Monday 16 January 2017


The days of “point a camera at a bottle of perfume” have well and truly gone because a sense of creativity is now demanded by every company. One person who certainly has this gift is Roberto Greco, an incredible photographer who splits his time between Paris and Geneva. From Le Galion to Liquides Imaginaires, his work has been featured in the Harrods magazine as well as by The Perfume Society. So, I thought it was time to find out a little bit more about Roberto in the first of a new series of “Stephan’s Six”.

What is the first smell that you can remember?
This would have to be the smell of my Italian grandmother, which I would describe as powdery, with touches of talcum and flowers. The mystery is that she doesn't wear any perfume, so maybe it's only in my head.

What was the first perfume you remember your mum or dad wearing?
My mother wore Dune by Dior. It's a really vivid memory for me as she used to spray it on my pillow to help me sleep if she was away. A few days ago I found a sample of it and it immediately made me jump back to my childhood.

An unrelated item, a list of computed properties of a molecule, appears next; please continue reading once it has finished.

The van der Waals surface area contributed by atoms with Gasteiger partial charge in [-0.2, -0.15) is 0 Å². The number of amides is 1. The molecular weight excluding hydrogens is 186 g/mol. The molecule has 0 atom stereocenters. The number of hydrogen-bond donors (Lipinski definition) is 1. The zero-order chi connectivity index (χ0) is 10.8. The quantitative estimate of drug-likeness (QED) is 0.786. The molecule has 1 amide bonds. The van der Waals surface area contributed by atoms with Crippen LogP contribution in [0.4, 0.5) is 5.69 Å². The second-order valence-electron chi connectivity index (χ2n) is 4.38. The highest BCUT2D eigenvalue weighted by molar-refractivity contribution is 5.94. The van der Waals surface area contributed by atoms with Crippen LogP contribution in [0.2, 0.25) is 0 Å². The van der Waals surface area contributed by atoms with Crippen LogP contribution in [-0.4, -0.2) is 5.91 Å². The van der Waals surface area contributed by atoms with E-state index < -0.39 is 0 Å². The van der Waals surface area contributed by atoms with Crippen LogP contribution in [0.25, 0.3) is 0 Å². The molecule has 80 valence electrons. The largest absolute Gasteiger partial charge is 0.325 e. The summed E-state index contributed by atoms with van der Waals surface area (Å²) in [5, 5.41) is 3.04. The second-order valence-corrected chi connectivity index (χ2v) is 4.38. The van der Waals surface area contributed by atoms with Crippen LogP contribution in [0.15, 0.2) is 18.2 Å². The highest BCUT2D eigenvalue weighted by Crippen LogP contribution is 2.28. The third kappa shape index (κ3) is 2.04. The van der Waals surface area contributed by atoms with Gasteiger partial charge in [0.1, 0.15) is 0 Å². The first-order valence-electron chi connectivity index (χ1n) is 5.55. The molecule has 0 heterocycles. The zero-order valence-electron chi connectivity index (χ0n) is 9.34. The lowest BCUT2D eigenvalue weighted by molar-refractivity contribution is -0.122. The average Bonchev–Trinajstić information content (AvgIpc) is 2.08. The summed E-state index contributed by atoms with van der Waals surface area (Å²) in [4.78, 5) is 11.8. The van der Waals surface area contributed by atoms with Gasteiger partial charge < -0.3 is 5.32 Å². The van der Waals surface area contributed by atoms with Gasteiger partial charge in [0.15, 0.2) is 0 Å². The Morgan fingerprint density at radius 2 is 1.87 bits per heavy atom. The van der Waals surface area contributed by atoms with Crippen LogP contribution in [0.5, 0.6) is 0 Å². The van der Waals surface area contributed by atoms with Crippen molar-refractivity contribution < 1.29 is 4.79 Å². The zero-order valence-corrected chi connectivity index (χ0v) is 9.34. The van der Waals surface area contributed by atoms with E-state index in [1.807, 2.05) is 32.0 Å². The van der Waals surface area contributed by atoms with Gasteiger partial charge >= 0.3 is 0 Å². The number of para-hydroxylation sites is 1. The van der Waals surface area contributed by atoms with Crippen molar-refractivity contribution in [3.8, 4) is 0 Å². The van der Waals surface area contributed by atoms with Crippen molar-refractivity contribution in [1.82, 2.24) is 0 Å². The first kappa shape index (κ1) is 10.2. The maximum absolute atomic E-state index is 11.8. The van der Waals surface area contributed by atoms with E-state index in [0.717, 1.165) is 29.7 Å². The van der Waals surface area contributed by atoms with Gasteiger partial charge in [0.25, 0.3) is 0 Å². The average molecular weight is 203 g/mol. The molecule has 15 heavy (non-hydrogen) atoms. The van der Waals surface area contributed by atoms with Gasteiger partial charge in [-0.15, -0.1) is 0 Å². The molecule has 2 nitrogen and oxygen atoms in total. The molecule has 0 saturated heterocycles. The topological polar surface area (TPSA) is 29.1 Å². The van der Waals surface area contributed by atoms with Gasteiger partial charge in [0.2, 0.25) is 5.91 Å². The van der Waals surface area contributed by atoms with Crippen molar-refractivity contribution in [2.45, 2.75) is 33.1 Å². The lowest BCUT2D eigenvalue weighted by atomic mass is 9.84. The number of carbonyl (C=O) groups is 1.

What was the perfume of your twenties?
When I was about fourteen and my brother was sixteen he was given Fahrenheit by Dior as a gift. He absolutely hated it and ended up giving it to me. It was my very first fragrance and I still have the bottle.

What was your biggest perfume mistake?
When I was a kid, my mother had all of her perfumes in the bathroom and I wasn't allowed to touch them. I did once, and I sprayed it in the wrong direction. So I ran out of the bathroom screaming with my eyes red and swollen!

You can only choose one perfume?
I don't like to wear the same perfume every day, but if I really have to make a choice (why?!!) then I'll choose one that is quite simple, but still complex, like the wonderful Zen by Shiseido.

What perfume should I try?
Definitely Serge Noire by Serge Lutens because it's everything depending of who is wearing it and when. Sometimes it smells young, sometimes old… sometimes it’s a dramatic dandy while sometimes it’s sympathetically old fashioned.

For more information about Roberto, and to see a selection of his work, you can visit his website at

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